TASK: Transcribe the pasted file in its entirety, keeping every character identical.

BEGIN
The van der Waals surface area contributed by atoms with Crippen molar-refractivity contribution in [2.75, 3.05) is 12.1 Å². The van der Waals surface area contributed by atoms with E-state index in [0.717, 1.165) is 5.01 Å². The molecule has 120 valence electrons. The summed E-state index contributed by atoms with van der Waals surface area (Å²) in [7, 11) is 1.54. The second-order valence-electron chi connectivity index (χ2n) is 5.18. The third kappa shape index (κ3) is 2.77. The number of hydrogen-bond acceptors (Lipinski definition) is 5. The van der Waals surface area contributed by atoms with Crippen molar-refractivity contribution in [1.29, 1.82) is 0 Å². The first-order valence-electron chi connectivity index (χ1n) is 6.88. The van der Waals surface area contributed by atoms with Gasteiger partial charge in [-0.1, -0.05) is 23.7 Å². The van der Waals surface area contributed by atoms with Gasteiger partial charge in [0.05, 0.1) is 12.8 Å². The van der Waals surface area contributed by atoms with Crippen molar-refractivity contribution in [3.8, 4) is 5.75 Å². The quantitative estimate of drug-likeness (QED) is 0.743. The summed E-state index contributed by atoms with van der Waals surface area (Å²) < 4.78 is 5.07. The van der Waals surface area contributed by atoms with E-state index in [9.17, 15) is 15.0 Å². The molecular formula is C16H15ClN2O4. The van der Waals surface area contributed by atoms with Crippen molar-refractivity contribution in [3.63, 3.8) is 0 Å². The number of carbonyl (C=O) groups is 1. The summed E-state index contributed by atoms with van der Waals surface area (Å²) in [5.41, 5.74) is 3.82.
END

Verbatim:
The van der Waals surface area contributed by atoms with Crippen molar-refractivity contribution in [2.75, 3.05) is 12.1 Å². The van der Waals surface area contributed by atoms with E-state index in [0.717, 1.165) is 5.01 Å². The molecule has 120 valence electrons. The summed E-state index contributed by atoms with van der Waals surface area (Å²) in [7, 11) is 1.54. The second-order valence-electron chi connectivity index (χ2n) is 5.18. The third kappa shape index (κ3) is 2.77. The number of hydrogen-bond acceptors (Lipinski definition) is 5. The van der Waals surface area contributed by atoms with Crippen molar-refractivity contribution in [1.29, 1.82) is 0 Å². The first-order valence-electron chi connectivity index (χ1n) is 6.88. The van der Waals surface area contributed by atoms with Gasteiger partial charge in [-0.1, -0.05) is 23.7 Å². The van der Waals surface area contributed by atoms with Gasteiger partial charge in [0.05, 0.1) is 12.8 Å². The van der Waals surface area contributed by atoms with Crippen molar-refractivity contribution in [3.8, 4) is 5.75 Å². The quantitative estimate of drug-likeness (QED) is 0.743. The summed E-state index contributed by atoms with van der Waals surface area (Å²) < 4.78 is 5.07. The van der Waals surface area contributed by atoms with E-state index in [9.17, 15) is 15.0 Å². The molecular formula is C16H15ClN2O4. The van der Waals surface area contributed by atoms with Crippen molar-refractivity contribution in [3.63, 3.8) is 0 Å². The number of carbonyl (C=O) groups is 1. The summed E-state index contributed by atoms with van der Waals surface area (Å²) in [5.41, 5.74) is 3.82.